Poetry

Travel Advice

Do not travel with the crowd for companionship.
For there is no companionship in crowds,
Only company.

Do not travel alone to avoid the madness of crowds
For hermits and prisoners in solitary confinement
Lose their sanity.

In life, travel neither with the crowds
Nor travel alone,
But rather travel with the wise.

Poetry

The Teammate

“I love you”, I said.

“Come in”, she replied,
“The water is warm.”

“But I have not swam in years”. I balked,
And the waters are deeper than I’ve known.”

“No worries, my friend
All you need is to trust.”

“Forgive me, but what if my trust is misplaced?”

“It is not me you must think of,
But yourself.
It is not the sky that a bird trusts,
But his own wings.”

“What if I cannot keep up with you?”

“Love is patient”, she replied,
“Love is teamwork.  In the end,
Love always comes down to teamwork.”

Poetry

The Wait

I

You were young,
So young when it happened,

So young that I remember
You still needed to believe
Good always comes to good people
And evil never comes to good people,

And evil never comes.
To good people.

And so you blamed yourself,
You blamed yourself.
My niece, you blamed yourself
Though you were without fault
And blameless.

My niece,
How many souls would a person need
If she needed one for each soul
Stolen from her or lost
Along the way?

How many souls would she need
If she needed one for each soul
Ripped from her or stolen
Even before she has known love?

And what sum of souls
Is tallied by the years
She spends pressed against a wall,
Shot through by nightmares,
Shot through,
Shot down?

And what sum of souls
Is tallied by the years
She spends out in the cold,
Trembling in hope of love,
Shaking in fear of love?
What sum of souls?

II

So you are now come to these mountains,
To a high place in the wind,
Ostensibly to visit me,
Ostensibly to spend time with your uncle,
But in reality,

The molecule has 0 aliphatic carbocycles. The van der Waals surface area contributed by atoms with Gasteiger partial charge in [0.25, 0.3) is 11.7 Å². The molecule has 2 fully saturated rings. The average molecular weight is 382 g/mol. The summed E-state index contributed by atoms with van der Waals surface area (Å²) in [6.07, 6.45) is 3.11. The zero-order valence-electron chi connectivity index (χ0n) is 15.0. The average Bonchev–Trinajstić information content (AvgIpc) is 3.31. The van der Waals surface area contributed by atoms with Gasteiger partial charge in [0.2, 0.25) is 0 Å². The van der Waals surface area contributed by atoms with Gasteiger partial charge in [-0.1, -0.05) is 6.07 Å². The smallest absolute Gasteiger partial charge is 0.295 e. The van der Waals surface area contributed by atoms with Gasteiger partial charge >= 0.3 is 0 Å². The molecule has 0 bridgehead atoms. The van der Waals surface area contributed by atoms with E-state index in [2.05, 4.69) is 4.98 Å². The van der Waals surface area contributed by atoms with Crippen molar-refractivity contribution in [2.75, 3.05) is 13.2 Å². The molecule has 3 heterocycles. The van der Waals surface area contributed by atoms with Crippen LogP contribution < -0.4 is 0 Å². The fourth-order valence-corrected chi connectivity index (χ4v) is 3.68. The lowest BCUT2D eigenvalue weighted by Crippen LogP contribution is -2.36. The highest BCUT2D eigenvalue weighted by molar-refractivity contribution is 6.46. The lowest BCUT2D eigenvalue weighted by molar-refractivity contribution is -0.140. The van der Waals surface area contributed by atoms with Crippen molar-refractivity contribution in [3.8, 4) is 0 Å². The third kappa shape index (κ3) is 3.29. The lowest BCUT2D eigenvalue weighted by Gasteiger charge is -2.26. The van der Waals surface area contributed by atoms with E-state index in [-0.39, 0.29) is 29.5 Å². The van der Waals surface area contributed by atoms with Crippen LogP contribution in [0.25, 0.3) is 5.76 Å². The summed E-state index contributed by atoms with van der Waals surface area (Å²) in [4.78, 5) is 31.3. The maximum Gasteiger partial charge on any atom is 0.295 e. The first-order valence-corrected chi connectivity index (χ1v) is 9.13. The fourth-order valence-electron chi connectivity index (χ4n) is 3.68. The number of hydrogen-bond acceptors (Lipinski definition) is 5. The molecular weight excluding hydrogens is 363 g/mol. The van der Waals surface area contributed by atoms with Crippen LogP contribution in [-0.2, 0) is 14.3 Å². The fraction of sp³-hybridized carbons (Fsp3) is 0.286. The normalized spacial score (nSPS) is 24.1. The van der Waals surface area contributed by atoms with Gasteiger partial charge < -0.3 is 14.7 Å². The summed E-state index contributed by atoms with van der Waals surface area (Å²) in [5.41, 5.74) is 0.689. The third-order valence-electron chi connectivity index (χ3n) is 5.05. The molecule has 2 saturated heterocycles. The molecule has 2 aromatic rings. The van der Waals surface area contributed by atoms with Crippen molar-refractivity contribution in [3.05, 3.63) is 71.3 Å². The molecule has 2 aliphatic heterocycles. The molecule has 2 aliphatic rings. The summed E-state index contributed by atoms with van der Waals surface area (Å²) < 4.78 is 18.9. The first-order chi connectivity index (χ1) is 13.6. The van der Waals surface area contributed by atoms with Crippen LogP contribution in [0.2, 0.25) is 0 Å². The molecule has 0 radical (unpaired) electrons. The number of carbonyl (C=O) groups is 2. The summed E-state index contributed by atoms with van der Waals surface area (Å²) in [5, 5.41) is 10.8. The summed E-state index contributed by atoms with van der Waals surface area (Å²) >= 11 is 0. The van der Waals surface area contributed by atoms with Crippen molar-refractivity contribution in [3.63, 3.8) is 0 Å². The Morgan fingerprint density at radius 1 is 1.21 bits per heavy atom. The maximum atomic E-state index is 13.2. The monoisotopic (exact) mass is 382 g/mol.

In reality to thirst among the dry stones,
Thirst for the soul you have not yet known.

At night I hear you in your room
Praying to your heart,
In your sleep, your trembling lips
Are praying to your heart.

Your faithful heart that has held
Itself receptive and open
Over the decades now, the decades now,
Your faithful heart that has done the impossible
And held itself receptive and open.

To your faithful heart your lips pray:
“If only you will wait long enough
If only you will wait long enough

If only you can wait long enough
If only you can wait long enough

Out in the cold.”

III

And now in the valley far below comes this way walking
a figure
Wearing a wreath of tender leaves,
Singing songs of healing,
Singing songs.
And now in the valley far below comes this way walking
a figure
With one foot stepping on the earth
And one foot stepping in beauty,
Singing songs.
Singing songs.

But

The slope is steep, the rocks are sharp,
The path is long, the night approaches
And he might yet turn away,

If only you will wait long enough.
If only you will wait long enough.
If only you can wait long enough.
If only you can wait long enough.
Out in the cold.

Poetry

“Bad Poem! Bad Poem!”

Writing a poem
Is like training a dog.

The poem loves you.
It loves you and it is loyal to you.
It is loyal to you and it wants to obey you – but
But sometimes…

Sometimes it looks at you, cocks its head,
And just does not understand what you
Are telling it to do.

You want it to bark and growl and bite – but
It thinks you want it to fetch,
So it drops your slippers
At the feet of the thief
Who broke into your house.

Or it looks at you, cocks its head,
And is on the edge,
On the very edge
Of understanding you,
Of getting you,
Of getting you at last — but
SQUIRREL!
And it’s off racing in a direction
You never wanted it to go.

I love my poems, but I can get upset,
I can raise my voice.

“Bad poem! Bad poem!
No treat for you!”

Sometimes I yell it, really yell it.
“Bad poem! Bad poem!”

My neighbor is shocked.

She phones me, “You’re cruel! Cruel!
I’ll call the Society on you!”

I tell her, “The American Poet’s Society
Is not the American Humane Society.”

She doesn’t listen.

And neither does the Poet’s Society.
They send their inspector around.
“Sir, we’ve had a report.”

“A what?”

“A report, Sir.”

You still don’t think poems are like doggies?
You still doubt me?

Then explain to me how come,
How come it is always just about then
That my poem drops my very best slippers
Right at the inspector’s feet.